One of the many, many reasons I love attending Milan Design Week is the opportunity to witness inspiring brand extensions and creative collaborations which take the idea of branding and market positioning to a whole new level, with the aid of super-sharp design and intelligent thinking, of course. We all know that luxury car industry is a huge and fiercely competitive business, and nothing further proves this point than the fact that many of the car brands are continuing their significant presence in Milan during Salone.

While many of these brands do a pretty sweet job at putting their best food forward, attempting to seduce, impress and inspire the design media and the attractive demographic of international, deign savvy audience, no other car brand has done a better job this year at showcasing their commitment to technology, sustainability and sensitivity which continually anticipates the needs of people and the environment, demonstrating a keen sense for forward thinking and innovation. All wrapped up in a sublime, impeccably thought out event and a series of flawless installations, thank you very much. I’m talking about Lexus, of course, who this year chose the theme of ‘Anticipation’ for their exhibit at the 2016 Salone del Mobile di Milano.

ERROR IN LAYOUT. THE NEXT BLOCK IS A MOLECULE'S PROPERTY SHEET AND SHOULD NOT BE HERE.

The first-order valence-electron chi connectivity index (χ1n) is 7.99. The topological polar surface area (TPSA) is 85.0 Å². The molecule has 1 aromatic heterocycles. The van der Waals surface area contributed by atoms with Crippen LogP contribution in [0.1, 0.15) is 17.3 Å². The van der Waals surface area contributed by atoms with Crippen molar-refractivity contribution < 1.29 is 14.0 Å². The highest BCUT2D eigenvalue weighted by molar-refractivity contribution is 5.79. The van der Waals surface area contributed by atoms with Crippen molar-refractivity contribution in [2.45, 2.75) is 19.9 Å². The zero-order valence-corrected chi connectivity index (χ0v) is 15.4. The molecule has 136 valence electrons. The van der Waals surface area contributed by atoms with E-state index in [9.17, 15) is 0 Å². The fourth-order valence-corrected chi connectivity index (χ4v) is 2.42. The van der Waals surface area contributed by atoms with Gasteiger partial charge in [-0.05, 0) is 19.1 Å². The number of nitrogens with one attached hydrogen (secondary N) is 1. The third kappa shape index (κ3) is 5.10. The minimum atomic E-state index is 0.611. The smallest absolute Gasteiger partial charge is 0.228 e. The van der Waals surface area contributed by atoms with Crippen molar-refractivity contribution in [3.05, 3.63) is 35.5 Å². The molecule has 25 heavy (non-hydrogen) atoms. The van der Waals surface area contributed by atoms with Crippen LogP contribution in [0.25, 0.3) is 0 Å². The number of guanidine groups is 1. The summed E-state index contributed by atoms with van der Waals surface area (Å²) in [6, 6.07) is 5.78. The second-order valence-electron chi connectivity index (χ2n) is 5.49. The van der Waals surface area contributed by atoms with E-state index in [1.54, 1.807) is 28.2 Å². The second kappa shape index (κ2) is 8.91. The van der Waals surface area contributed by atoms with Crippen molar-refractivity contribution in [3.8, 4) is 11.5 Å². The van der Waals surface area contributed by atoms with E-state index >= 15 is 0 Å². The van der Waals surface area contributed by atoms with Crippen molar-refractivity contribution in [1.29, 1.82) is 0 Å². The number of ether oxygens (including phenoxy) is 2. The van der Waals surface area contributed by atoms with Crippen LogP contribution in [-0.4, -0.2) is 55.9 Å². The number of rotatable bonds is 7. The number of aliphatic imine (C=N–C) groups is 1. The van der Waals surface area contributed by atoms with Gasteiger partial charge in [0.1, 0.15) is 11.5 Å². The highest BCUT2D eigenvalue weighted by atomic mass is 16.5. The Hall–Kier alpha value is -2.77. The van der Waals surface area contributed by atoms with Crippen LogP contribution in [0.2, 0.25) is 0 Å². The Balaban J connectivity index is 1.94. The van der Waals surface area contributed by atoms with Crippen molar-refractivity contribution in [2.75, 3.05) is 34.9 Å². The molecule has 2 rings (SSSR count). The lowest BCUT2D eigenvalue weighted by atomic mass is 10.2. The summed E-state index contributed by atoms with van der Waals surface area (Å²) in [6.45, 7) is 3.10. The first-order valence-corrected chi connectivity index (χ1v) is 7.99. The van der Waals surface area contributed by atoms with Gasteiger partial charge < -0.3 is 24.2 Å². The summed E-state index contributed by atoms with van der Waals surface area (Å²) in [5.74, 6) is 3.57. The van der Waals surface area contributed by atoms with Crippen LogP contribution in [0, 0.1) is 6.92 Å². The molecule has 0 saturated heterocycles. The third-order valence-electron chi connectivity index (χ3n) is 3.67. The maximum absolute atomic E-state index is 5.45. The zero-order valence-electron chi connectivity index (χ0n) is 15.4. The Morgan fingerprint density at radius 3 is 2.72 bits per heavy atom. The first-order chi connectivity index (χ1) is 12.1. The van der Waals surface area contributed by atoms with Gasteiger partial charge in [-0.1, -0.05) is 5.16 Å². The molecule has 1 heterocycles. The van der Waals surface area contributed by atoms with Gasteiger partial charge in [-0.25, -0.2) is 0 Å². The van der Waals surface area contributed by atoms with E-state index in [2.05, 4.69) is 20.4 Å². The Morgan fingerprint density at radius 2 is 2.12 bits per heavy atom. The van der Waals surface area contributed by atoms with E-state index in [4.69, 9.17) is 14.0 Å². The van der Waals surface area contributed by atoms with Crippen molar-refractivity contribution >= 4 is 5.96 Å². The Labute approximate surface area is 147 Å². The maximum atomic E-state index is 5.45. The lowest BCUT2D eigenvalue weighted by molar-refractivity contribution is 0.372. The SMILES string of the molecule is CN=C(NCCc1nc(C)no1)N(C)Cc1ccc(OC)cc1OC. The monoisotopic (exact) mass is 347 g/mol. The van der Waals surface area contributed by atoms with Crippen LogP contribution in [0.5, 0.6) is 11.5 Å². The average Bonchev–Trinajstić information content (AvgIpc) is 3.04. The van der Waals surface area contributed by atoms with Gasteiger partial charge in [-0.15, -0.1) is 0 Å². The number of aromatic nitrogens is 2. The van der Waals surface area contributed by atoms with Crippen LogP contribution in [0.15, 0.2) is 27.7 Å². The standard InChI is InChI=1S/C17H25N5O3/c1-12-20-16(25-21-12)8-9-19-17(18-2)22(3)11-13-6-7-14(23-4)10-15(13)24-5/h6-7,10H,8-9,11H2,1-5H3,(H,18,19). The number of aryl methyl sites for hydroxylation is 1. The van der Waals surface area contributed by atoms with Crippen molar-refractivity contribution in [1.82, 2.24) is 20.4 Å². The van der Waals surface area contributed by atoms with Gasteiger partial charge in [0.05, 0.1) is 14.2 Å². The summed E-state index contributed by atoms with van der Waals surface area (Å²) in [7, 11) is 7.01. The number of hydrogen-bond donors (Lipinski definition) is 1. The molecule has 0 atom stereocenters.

Lexus invited two of the design world’s sharpest young minds – Andrea Trimarchi & Simone Farresin of Formafantasma, to interpret the chosen theme, and they simply couldn’t have picked a better design partner for the job. Formafantasma explain –“We interpreted this theme through the identification of elements within the company’s production that will be fundamental for the future. This includes the quest to develop and further evolve ecological technology for application in mobility, and the fusion of machine, craftsmanship and tradition.”